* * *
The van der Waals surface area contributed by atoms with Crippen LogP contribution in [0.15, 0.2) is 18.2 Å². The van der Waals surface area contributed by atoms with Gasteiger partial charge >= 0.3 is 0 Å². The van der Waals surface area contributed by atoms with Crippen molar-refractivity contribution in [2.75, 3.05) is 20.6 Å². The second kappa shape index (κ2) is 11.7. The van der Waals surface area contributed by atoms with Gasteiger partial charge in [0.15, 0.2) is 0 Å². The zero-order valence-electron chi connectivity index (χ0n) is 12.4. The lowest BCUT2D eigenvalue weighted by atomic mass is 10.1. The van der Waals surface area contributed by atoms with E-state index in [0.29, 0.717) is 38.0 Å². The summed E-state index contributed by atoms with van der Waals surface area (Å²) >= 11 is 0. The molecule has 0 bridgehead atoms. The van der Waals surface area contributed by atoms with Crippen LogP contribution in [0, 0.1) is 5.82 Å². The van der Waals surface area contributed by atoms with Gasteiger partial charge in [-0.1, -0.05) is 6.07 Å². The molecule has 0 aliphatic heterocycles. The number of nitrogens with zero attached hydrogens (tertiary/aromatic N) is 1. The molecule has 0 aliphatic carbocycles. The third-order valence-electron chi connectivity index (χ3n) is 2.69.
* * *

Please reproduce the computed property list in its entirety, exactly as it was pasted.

The van der Waals surface area contributed by atoms with Crippen LogP contribution in [0.15, 0.2) is 18.2 Å². The van der Waals surface area contributed by atoms with Gasteiger partial charge >= 0.3 is 0 Å². The van der Waals surface area contributed by atoms with Crippen molar-refractivity contribution in [2.75, 3.05) is 20.6 Å². The second kappa shape index (κ2) is 11.7. The van der Waals surface area contributed by atoms with Gasteiger partial charge in [0.15, 0.2) is 0 Å². The zero-order valence-electron chi connectivity index (χ0n) is 12.4. The lowest BCUT2D eigenvalue weighted by atomic mass is 10.1. The van der Waals surface area contributed by atoms with E-state index in [0.29, 0.717) is 38.0 Å². The summed E-state index contributed by atoms with van der Waals surface area (Å²) >= 11 is 0. The molecule has 0 bridgehead atoms. The van der Waals surface area contributed by atoms with Crippen LogP contribution in [0, 0.1) is 5.82 Å². The van der Waals surface area contributed by atoms with Gasteiger partial charge in [-0.1, -0.05) is 6.07 Å². The molecule has 0 aliphatic heterocycles. The number of nitrogens with zero attached hydrogens (tertiary/aromatic N) is 1. The molecule has 0 aliphatic carbocycles. The third-order valence-electron chi connectivity index (χ3n) is 2.69.